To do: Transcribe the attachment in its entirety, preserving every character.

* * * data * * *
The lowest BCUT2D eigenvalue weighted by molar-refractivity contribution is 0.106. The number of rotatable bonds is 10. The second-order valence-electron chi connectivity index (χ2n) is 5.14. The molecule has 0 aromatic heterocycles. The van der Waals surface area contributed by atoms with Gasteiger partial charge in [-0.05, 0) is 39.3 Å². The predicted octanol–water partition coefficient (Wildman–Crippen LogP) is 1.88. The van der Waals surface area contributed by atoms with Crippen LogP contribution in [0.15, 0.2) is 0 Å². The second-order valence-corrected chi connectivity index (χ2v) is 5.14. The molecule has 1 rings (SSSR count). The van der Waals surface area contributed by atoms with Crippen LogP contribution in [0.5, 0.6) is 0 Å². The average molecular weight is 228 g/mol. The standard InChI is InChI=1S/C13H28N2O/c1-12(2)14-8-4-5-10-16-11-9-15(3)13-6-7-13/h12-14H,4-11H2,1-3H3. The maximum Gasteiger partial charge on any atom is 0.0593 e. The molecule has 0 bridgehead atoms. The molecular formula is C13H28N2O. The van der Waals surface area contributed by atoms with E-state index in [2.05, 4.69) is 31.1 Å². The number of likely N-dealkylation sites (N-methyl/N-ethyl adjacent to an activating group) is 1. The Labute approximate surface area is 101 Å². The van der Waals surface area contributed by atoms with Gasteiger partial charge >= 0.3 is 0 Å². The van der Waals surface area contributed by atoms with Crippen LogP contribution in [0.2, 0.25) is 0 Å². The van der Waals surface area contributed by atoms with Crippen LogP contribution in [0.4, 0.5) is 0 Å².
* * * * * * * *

The lowest BCUT2D eigenvalue weighted by molar-refractivity contribution is 0.106. The number of rotatable bonds is 10. The second-order valence-electron chi connectivity index (χ2n) is 5.14. The molecule has 0 aromatic heterocycles. The van der Waals surface area contributed by atoms with Gasteiger partial charge in [-0.05, 0) is 39.3 Å². The predicted octanol–water partition coefficient (Wildman–Crippen LogP) is 1.88. The van der Waals surface area contributed by atoms with Crippen LogP contribution in [0.15, 0.2) is 0 Å². The second-order valence-corrected chi connectivity index (χ2v) is 5.14. The molecule has 1 rings (SSSR count). The van der Waals surface area contributed by atoms with Crippen LogP contribution in [0.5, 0.6) is 0 Å². The average molecular weight is 228 g/mol. The standard InChI is InChI=1S/C13H28N2O/c1-12(2)14-8-4-5-10-16-11-9-15(3)13-6-7-13/h12-14H,4-11H2,1-3H3. The maximum Gasteiger partial charge on any atom is 0.0593 e. The molecule has 0 bridgehead atoms. The molecular formula is C13H28N2O. The van der Waals surface area contributed by atoms with E-state index in [2.05, 4.69) is 31.1 Å². The number of likely N-dealkylation sites (N-methyl/N-ethyl adjacent to an activating group) is 1. The Labute approximate surface area is 101 Å². The van der Waals surface area contributed by atoms with Gasteiger partial charge >= 0.3 is 0 Å². The van der Waals surface area contributed by atoms with Crippen LogP contribution in [0.2, 0.25) is 0 Å². The van der Waals surface area contributed by atoms with Crippen LogP contribution in [0.4, 0.5) is 0 Å².